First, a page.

// messageExchange is a SoapUI object that gives access to the request and response for the current test step

def response = messageExchange.response.contentAsString

def json = slurper.parseText(response)

assert json != null

// it’s possible that the response wasn’t in proper JSON format and is deserialized as empty
assert !json.isEmpty()

// check that each content only has one tag and that its subtitle is the expected value

// the data field is specific to the object returned from the web service and is not part of the JsonSlurper implementation

// each is a Groovy method that iterates through every element in a collection and executes the given expression on each element

// within the closure created by each, the it variable references the current item in the collection

// assert checks that an expression evaluates to true and throws an exception if it doesn’t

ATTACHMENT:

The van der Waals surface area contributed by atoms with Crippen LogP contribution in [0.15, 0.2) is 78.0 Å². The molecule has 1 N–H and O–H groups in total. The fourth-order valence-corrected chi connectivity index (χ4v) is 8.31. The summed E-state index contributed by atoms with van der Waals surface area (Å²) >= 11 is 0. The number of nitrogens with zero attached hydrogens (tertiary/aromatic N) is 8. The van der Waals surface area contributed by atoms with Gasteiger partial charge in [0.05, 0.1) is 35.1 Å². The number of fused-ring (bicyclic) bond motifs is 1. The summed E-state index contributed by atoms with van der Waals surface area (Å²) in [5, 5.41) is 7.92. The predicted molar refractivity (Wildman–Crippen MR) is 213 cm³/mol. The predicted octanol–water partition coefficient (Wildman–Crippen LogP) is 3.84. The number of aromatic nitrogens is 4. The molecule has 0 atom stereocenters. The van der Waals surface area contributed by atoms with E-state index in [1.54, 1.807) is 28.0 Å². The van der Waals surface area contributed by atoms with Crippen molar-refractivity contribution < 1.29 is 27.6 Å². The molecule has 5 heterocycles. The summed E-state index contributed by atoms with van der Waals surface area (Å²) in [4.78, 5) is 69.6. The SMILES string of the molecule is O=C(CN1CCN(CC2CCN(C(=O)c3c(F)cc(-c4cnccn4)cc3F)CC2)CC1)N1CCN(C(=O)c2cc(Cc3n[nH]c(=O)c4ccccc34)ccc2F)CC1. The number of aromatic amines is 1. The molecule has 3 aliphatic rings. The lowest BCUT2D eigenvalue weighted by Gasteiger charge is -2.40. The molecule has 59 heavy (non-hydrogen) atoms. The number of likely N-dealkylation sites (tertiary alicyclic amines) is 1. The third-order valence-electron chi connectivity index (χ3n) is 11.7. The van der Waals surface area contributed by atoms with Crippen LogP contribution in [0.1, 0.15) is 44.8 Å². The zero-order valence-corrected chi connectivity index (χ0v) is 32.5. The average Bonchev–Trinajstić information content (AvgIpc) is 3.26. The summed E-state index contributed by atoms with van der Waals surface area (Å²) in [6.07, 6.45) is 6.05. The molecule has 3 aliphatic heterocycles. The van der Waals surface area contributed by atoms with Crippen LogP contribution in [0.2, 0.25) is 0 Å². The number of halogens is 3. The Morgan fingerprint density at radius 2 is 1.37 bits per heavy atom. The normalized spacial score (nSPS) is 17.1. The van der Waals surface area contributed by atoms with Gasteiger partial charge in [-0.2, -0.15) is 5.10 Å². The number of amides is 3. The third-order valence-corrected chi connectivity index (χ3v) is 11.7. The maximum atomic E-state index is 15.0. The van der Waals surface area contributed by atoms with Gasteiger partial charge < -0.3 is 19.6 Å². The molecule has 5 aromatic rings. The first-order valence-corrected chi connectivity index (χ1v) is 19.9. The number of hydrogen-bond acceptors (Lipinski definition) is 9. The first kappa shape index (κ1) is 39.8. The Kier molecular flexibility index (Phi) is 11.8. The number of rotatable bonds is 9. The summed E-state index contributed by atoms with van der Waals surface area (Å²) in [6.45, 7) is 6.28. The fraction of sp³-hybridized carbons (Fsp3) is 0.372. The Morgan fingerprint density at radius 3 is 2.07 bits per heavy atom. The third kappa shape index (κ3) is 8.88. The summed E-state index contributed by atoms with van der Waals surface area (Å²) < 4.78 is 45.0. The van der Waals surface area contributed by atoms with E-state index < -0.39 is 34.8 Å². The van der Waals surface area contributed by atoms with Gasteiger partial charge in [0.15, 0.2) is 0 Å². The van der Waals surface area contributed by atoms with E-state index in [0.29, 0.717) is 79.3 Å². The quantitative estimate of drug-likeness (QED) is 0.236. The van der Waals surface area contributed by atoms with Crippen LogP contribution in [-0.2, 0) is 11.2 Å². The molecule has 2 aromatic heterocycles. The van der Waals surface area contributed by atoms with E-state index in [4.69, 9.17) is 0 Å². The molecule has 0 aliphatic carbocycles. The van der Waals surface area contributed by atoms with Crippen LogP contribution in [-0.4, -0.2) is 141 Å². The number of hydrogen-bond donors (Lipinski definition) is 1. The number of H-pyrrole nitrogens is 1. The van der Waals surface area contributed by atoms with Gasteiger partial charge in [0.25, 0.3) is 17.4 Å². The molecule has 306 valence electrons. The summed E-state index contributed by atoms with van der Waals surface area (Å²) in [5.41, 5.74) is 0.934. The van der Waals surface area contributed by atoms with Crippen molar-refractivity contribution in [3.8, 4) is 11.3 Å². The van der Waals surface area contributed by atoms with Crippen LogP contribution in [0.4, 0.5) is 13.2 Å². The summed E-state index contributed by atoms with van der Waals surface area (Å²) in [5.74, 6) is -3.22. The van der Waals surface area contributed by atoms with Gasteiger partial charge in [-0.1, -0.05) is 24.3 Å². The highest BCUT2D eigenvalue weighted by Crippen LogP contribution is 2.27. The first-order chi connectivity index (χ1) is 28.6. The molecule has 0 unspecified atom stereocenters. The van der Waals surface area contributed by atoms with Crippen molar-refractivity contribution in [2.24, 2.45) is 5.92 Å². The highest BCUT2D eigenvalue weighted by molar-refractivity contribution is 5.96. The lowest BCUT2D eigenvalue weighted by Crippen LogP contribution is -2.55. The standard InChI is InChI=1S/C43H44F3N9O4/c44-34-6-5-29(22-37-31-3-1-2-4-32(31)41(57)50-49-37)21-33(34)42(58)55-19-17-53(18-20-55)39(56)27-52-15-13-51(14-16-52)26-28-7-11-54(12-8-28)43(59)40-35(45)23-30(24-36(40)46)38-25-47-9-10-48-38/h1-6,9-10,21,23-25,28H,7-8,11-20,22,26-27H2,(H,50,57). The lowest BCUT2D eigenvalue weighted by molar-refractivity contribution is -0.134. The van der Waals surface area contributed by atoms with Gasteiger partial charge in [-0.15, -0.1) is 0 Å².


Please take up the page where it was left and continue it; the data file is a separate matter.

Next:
json.data.each { assert it.tags.size() == 1 it.subtitle.value == SubtitleValue }

Check Out a Script in the Library

I’m not an expert at JSON path matching, but I didn’t see an easy way to do this from within the UI. You’ll notice much ceremony with deserializing the response you’d likely use every time.  You don’t need to copy and paste this code throughout your project. Instead you can create a Script Library.

A Script Library is a folder with .groovy script files in it, or .js files if you’ve chosen to use JavaScript. You set the path to the library in the project properties in the SoapUI tab, right by the Script Language setting.

Here’s the script file I created for deserializing JSON responses:


import groovy.json.JsonSlurper

class JsonSlurperUtil {

    def static parseJsonResponse(messageExchange) {
    assert messageExchange != null

    def json = parseJsonResponseFromString(messageExchange.response.contentAsString)
    return json
    }

    def static parseJsonResponseFromString(response) {
    assert response != null
    assert !response.isEmpty()

    def slurper = new JsonSlurper()
    def json = slurper.parseText(response)
    assert json != null

    return json
    }
}